DPCM - Computer Definition
A voice encoding technique used to express analog signals in digital format. DPCM is more efficient than PCM in terms of bandwidth utilization, as only the quantized differences in signal values are encoded and transmitted. DPCM compares two successive analog amplitude values, quantizes and encodes the difference, and transmits the differential value.As it can be assumed that the change, or differential, in the voice signal occurs relatively gradually, relatively few bits can be used to represent each sample. DPCM will work with various numbers of bits, but a 4-bit approach generally is used in this technique, which yields a 2:1 (2-to-1) compression ratio, when compared to 8-bit PCM. At 32 kbps, DPCM generally provides voice quality comparable to that of PCM at 64 kbps, although distortion can result if the signal varies significantly from one sample to another.A modem transmission, for example, is characterized by amplitude (i.e., volume) and frequency (i.e., pitch, or tone) levels that vary abruptly.Although DPCM is unusual, a variation known as adaptive differential pulse code modulation (ADPCM) is commonly used. See also ADPCM, analog, bandwidth, compression, digital, encode, modem, modulation, PCM, and quantize.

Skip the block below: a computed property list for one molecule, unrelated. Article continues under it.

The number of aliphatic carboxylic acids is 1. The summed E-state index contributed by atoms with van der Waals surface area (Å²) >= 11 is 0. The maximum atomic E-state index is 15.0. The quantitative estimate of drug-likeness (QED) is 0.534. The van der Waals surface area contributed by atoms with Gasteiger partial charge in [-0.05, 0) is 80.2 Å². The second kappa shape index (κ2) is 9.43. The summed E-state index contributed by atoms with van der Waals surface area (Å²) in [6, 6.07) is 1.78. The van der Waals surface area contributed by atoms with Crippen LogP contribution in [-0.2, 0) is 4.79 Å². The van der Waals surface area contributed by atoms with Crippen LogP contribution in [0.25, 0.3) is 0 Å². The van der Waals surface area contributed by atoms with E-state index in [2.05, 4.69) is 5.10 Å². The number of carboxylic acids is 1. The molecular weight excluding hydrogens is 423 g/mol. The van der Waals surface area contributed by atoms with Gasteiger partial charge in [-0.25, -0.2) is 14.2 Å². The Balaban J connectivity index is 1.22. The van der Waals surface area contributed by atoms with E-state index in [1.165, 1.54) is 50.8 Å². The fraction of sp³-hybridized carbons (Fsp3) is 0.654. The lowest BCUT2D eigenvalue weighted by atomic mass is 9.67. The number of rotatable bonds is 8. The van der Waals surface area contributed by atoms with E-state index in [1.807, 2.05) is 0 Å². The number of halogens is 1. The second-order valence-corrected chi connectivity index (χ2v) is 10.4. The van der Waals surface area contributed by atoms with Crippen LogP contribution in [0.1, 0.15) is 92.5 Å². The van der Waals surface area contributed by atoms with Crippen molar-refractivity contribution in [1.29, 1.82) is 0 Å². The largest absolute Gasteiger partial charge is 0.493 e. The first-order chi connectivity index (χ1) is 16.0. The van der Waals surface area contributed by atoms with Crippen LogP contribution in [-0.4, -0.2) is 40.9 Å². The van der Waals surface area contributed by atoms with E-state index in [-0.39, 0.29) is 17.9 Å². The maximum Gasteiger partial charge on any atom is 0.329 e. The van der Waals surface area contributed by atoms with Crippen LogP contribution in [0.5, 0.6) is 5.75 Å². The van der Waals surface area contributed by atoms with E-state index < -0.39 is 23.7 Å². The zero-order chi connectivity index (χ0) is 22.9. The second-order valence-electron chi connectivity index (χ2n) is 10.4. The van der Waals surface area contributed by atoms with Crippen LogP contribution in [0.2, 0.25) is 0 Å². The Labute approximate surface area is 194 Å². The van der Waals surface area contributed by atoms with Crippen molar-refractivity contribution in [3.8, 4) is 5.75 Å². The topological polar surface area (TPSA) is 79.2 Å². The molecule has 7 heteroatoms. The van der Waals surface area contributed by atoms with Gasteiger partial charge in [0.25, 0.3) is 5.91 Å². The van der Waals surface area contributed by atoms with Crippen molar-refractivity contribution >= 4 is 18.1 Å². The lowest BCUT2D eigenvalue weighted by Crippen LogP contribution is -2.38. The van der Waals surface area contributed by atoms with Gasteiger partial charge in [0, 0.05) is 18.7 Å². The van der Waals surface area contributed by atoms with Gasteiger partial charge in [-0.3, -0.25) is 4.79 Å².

(Differential PCM) A PCM technique that codes the difference between sample points to compress the digital data. Because audio waves propagate in predictable patterns, DPCM predicts the next sample and codes the difference between the prediction and the actual point. The differences are smaller numbers than the numerical value of each sample on the full scale and thereby reduce the resulting bitstream. See PCM, ADPCM and sampling.